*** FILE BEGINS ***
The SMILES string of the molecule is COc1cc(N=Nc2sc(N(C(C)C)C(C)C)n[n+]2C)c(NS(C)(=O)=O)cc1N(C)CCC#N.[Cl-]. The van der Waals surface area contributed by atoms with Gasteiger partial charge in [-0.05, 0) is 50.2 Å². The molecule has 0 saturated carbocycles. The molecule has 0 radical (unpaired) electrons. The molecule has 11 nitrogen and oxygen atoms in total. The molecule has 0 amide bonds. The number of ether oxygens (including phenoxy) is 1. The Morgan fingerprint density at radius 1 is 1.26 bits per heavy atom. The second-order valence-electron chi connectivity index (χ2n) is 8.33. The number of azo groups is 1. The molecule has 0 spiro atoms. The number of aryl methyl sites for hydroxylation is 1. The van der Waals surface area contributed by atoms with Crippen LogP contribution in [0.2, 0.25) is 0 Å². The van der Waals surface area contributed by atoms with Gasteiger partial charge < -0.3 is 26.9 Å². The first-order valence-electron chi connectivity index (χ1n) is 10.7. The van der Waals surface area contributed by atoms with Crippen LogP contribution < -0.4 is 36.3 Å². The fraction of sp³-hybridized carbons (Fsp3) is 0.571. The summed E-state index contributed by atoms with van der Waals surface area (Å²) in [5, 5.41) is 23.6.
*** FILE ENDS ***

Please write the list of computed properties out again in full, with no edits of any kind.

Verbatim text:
The SMILES string of the molecule is COc1cc(N=Nc2sc(N(C(C)C)C(C)C)n[n+]2C)c(NS(C)(=O)=O)cc1N(C)CCC#N.[Cl-]. The van der Waals surface area contributed by atoms with Gasteiger partial charge in [-0.05, 0) is 50.2 Å². The molecule has 0 saturated carbocycles. The molecule has 0 radical (unpaired) electrons. The molecule has 11 nitrogen and oxygen atoms in total. The molecule has 0 amide bonds. The number of ether oxygens (including phenoxy) is 1. The Morgan fingerprint density at radius 1 is 1.26 bits per heavy atom. The second-order valence-electron chi connectivity index (χ2n) is 8.33. The number of azo groups is 1. The molecule has 0 spiro atoms. The number of aryl methyl sites for hydroxylation is 1. The van der Waals surface area contributed by atoms with Crippen LogP contribution in [0.2, 0.25) is 0 Å². The van der Waals surface area contributed by atoms with Gasteiger partial charge < -0.3 is 26.9 Å². The first-order valence-electron chi connectivity index (χ1n) is 10.7. The van der Waals surface area contributed by atoms with Crippen LogP contribution < -0.4 is 36.3 Å². The fraction of sp³-hybridized carbons (Fsp3) is 0.571. The summed E-state index contributed by atoms with van der Waals surface area (Å²) in [5, 5.41) is 23.6.